For this reason, flatfishes became a key example for a novel evolutionary argument that went like this: sometimes groups arise instantaneously from large-scale mutations that are usually deleterious but, under unusual conditions, might be adaptive. This "hopeful monster" scenario was invoked for flatfishes in the 1930s, and has been the popular perception of their origins ever since. But the new study in Nature, called "The evolutionary origin of flatfish asymmetry," determines that flatfishes are not "monsters" or mistakes, nor did their unusual body plan evolve suddenly.
Something old, something new
More than 500 species of modern flatfishes live in fresh and salt water. All have an unusual flattened body form that is well adapted to life at the bottom. Some families of flatfishes have both eyes on the right side of their head while other families have both eyes on the left side.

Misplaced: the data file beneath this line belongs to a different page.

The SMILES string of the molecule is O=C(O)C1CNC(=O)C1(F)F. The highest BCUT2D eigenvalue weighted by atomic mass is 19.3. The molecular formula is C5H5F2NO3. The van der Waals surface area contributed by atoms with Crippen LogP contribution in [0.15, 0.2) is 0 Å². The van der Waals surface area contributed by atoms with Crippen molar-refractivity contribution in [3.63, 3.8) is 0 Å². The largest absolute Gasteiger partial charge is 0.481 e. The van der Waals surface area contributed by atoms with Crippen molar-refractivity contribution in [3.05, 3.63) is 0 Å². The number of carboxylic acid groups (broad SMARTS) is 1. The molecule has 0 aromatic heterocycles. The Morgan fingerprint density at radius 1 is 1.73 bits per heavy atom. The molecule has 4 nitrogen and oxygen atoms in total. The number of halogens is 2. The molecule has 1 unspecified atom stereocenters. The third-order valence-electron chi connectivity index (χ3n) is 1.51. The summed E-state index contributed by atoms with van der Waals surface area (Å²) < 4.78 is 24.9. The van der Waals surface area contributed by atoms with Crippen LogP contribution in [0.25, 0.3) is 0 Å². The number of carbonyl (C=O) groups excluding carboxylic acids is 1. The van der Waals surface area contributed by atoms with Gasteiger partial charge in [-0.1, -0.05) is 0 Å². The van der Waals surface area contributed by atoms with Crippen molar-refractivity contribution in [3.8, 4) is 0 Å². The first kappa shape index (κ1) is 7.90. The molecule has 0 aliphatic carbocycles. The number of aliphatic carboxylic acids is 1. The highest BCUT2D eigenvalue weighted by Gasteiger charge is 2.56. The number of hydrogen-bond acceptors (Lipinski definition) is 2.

Typically, the undersides of flatfishes are white or pale, but their uppersides are camouflaged to fit in with the surroundings. Some species are able to change the color of their upperside. Weighing up to 720 pounds, these carnivorous bottom-feeders vary considerably in size from 4 inches to 7 feet. Many are important game and food fishes.
The Nature study examined several specimens of two kinds of fossil fishes from the Eocene (about 50 million years ago) of northern Italy. One of these is a newly described genus that Friedman has named Heteronectes (meaning "different swimmer"). He discovered it in a museum drawer at the Naturhistorisches Museum in Vienna, Austria.
The other fossil, Amphistium, is known from several specimens from the same Italian site as Heteronectes and a single fossil from France. It has been known to science but incorrectly classified for more tha
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